In 2008 Paul Katz, an artist and photographer for the Guggenheim Museum in New York, donated more than 1,500 examples of his work to the National Gallery of Art Library's department of image collections—negatives, vintage photographs, and color transparencies that depict his friends in the Manhattan art world from the 1960s to 1980s. Capturing both introspective moments and expressive gestures, Katz took not only posed shots and portraits of artists relaxing with friends and colleagues but also multiple frames of artists in the process of creating works of art. Among the individuals represented in the Paul Katz Archive at the National Gallery are Alfred Jensen, Jasper Johns, Donald Judd, and Robert Motherwell.
The Katz Archive joins more than 1,000 other photographs of artists, including some self-portraits, in the Gallery's department of image collections. Subjects in the portrait collection range from photographs taken for the Paris Salon exhibitions of the late 19th century to documentary images of artists working with the printmaking team at Graphicstudio at the University of South Florida in the late 20th century.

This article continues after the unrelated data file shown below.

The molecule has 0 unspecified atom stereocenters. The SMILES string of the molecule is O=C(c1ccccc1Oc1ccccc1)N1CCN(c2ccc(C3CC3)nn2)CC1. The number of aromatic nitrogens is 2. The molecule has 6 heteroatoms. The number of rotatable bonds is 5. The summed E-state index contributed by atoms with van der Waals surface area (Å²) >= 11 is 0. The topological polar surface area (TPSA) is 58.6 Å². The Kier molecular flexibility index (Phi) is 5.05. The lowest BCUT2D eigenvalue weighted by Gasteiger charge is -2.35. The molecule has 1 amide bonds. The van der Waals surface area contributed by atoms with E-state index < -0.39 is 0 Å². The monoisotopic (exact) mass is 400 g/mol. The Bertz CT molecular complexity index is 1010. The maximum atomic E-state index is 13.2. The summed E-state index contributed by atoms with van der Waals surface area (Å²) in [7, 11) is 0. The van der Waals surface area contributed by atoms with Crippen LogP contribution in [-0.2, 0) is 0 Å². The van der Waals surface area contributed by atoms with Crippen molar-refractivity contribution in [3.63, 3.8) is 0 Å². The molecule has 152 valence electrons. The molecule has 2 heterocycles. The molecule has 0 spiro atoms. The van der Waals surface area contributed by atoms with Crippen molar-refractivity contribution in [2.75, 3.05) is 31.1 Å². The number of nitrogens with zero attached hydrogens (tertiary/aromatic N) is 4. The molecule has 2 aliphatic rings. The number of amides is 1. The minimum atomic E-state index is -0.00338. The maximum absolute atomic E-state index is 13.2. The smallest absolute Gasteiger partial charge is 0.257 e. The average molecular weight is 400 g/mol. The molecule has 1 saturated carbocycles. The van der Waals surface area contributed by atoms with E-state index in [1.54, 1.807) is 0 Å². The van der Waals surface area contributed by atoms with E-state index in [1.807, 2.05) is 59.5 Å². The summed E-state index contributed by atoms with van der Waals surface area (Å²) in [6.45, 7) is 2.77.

Augmenting the exhibition of images from the Katz Archive, other photographs on display include Christo, Helen Frankenthaler, Sam Gilliam, and David Smith at work. A small selection of rare books and 19th-century photographs of artists has also been presented to demonstrate the variety and richness of the Library's holdings.
Organized by the National Gallery of Art, Washington.
National Gallery of Art, March 23-May 17, 2009
Passes are not required for this exhibition.
The exhibition is on view in the National Gallery's East Building Ground Level, Library